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Specificity and Generality of Enhanced Priming Effects for Self-Generated Study Items
John M. Gardiner, Alison J. Dawson and Elizabeth A. Sutton
The American Journal of Psychology
Vol. 102, No. 3 (Autumn, 1989), pp. 295-305
Published by: University of Illinois Press
Stable URL: http://www.jstor.org/stable/1423051
Page Count: 11
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In two experiments, we investigated the finding that priming effects in word-fragment completion are enhanced for self-generated study items. The first experiment showed that priming in word-fragment completion was not reliably enhanced unless words were generated at study from a fragment identical to that used at test. The second experiment showed that priming in an anagram-solving task was similarly enhanced by anagram solving at study. These generation effects, therefore, seem highly specific with respect to stimulus identity but readily generalizable with respect to task. Theoretically, these findings are consistent with both transfer-appropriate processing and memory-systems accounts of performance in implicit memory tests.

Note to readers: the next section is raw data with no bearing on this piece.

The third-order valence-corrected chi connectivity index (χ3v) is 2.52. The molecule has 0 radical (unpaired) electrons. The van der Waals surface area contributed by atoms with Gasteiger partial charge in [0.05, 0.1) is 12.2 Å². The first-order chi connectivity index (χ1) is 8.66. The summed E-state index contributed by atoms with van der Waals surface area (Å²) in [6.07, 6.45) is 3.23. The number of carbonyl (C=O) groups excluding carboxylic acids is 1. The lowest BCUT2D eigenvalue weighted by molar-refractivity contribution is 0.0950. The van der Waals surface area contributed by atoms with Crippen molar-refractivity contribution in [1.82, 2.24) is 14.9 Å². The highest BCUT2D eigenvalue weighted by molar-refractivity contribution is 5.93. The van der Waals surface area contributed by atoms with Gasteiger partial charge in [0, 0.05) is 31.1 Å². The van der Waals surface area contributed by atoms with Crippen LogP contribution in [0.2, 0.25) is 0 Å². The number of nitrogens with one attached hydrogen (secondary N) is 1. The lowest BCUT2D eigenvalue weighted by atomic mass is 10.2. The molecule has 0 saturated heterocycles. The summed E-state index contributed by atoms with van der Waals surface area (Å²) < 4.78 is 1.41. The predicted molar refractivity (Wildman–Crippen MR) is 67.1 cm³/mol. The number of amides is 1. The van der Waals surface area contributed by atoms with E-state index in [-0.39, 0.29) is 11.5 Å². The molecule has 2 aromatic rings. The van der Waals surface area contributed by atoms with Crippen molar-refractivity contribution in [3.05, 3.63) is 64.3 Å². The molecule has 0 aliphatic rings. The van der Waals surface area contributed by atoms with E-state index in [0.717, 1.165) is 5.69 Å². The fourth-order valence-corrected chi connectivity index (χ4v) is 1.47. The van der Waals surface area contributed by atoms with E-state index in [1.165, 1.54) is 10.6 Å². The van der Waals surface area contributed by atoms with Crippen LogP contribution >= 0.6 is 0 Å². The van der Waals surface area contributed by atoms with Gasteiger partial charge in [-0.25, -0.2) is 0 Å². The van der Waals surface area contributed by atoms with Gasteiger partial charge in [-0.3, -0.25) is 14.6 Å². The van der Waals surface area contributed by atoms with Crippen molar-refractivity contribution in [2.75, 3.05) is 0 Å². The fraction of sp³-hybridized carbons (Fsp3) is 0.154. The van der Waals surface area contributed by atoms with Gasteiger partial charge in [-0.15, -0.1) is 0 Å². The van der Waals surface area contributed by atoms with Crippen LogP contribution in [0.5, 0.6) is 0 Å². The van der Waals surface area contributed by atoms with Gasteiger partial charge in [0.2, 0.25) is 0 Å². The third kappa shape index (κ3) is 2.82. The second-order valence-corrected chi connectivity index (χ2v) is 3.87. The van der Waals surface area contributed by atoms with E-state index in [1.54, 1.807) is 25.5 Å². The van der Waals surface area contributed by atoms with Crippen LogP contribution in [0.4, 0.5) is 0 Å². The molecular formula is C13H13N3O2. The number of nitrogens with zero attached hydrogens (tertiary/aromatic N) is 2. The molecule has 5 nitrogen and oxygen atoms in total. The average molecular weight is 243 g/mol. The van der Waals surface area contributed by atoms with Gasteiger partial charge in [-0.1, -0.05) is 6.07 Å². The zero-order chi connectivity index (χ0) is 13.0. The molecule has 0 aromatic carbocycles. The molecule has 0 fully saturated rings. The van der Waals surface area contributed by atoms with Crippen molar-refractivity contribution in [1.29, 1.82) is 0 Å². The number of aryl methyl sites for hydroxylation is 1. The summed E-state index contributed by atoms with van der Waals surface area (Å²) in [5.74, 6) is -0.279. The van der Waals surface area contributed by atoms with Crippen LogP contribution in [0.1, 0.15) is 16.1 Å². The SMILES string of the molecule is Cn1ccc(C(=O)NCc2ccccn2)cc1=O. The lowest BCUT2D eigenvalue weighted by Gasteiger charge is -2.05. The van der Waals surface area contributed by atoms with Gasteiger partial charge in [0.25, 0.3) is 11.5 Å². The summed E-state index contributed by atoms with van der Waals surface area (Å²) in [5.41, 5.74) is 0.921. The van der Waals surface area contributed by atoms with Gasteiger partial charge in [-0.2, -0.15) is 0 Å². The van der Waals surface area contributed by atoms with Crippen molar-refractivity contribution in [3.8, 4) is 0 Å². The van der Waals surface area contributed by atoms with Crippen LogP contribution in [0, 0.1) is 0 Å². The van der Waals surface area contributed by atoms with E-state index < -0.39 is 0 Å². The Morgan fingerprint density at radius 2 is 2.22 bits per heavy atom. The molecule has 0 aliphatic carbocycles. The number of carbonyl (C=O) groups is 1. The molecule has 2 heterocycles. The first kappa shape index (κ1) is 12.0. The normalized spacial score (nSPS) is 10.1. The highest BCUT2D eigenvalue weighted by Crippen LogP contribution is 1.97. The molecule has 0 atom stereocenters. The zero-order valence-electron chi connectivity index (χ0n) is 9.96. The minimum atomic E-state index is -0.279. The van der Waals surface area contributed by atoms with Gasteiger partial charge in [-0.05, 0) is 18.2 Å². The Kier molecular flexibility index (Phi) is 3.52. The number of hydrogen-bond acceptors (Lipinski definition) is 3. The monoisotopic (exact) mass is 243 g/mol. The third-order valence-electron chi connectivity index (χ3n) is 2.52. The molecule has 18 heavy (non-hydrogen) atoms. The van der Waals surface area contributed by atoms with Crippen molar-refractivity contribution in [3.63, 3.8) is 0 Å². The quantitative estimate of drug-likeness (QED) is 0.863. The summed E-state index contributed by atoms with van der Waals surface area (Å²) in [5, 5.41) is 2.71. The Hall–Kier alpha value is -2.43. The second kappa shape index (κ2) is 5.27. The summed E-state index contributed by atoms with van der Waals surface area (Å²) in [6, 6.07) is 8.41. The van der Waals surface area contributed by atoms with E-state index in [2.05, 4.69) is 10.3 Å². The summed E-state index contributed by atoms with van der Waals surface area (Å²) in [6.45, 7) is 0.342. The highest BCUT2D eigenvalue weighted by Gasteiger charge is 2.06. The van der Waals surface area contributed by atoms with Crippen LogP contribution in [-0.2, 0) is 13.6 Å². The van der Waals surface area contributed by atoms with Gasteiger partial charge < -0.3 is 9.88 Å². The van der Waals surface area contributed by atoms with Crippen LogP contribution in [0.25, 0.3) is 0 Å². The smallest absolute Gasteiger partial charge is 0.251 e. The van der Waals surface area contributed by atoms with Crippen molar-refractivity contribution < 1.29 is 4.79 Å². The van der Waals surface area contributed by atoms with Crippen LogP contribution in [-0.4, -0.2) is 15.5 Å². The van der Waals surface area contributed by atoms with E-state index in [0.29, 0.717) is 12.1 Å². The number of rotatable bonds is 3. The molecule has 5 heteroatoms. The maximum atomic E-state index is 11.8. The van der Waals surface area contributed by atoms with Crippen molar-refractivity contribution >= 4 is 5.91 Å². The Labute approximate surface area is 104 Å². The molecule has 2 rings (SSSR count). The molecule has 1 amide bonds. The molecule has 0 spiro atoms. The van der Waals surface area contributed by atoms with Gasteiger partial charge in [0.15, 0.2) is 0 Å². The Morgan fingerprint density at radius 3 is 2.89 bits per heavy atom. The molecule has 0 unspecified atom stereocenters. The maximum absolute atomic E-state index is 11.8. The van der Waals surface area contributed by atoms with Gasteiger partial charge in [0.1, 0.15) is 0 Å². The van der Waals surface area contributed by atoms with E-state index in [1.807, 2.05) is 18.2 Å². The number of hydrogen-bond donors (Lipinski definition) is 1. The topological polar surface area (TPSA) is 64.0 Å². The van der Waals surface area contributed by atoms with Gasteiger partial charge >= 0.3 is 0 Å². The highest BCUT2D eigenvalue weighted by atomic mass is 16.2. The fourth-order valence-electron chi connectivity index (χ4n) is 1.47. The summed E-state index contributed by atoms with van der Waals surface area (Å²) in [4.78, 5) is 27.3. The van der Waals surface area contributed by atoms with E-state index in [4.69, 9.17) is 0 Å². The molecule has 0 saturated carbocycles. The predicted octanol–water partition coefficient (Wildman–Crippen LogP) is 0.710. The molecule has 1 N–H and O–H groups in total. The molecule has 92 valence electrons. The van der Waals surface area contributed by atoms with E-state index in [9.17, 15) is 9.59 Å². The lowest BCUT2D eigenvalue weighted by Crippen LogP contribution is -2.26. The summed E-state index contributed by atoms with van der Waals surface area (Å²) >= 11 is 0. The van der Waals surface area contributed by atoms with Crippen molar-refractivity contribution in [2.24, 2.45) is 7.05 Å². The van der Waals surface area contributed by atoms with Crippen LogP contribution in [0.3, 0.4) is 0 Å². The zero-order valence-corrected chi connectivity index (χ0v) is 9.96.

The American Journal of Psychology © 1989 University of Illinois Press